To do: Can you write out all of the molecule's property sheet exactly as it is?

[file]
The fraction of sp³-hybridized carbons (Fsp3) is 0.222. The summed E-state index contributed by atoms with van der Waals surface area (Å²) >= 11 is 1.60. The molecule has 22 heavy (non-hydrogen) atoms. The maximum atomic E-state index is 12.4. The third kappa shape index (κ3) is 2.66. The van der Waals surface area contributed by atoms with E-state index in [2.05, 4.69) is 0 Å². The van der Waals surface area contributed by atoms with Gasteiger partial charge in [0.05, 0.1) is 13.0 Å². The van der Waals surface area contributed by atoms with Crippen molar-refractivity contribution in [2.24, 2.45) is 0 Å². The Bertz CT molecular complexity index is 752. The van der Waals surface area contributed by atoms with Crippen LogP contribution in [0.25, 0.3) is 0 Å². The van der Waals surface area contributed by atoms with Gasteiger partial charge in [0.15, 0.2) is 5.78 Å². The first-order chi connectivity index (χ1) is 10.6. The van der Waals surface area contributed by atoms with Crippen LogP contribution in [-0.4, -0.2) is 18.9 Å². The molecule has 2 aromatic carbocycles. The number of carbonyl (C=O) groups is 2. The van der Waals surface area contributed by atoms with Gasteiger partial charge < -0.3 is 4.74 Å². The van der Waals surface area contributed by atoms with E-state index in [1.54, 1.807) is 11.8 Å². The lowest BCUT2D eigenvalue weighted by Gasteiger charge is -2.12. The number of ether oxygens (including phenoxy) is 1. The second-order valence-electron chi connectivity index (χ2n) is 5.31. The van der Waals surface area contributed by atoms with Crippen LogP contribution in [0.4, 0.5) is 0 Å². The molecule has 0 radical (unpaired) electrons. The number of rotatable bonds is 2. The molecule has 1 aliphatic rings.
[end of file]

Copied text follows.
The fraction of sp³-hybridized carbons (Fsp3) is 0.222. The summed E-state index contributed by atoms with van der Waals surface area (Å²) >= 11 is 1.60. The molecule has 22 heavy (non-hydrogen) atoms. The maximum atomic E-state index is 12.4. The third kappa shape index (κ3) is 2.66. The van der Waals surface area contributed by atoms with E-state index in [2.05, 4.69) is 0 Å². The van der Waals surface area contributed by atoms with Gasteiger partial charge in [0.05, 0.1) is 13.0 Å². The van der Waals surface area contributed by atoms with Crippen molar-refractivity contribution in [2.24, 2.45) is 0 Å². The Bertz CT molecular complexity index is 752. The van der Waals surface area contributed by atoms with Crippen LogP contribution in [0.25, 0.3) is 0 Å². The van der Waals surface area contributed by atoms with Gasteiger partial charge in [0.15, 0.2) is 5.78 Å². The first-order chi connectivity index (χ1) is 10.6. The van der Waals surface area contributed by atoms with Crippen LogP contribution in [-0.4, -0.2) is 18.9 Å². The molecule has 2 aromatic carbocycles. The number of carbonyl (C=O) groups is 2. The van der Waals surface area contributed by atoms with Gasteiger partial charge < -0.3 is 4.74 Å². The van der Waals surface area contributed by atoms with E-state index in [1.54, 1.807) is 11.8 Å². The lowest BCUT2D eigenvalue weighted by Gasteiger charge is -2.12. The number of ether oxygens (including phenoxy) is 1. The second-order valence-electron chi connectivity index (χ2n) is 5.31. The van der Waals surface area contributed by atoms with Crippen LogP contribution in [0.4, 0.5) is 0 Å². The molecule has 0 radical (unpaired) electrons. The number of rotatable bonds is 2. The molecule has 1 aliphatic rings.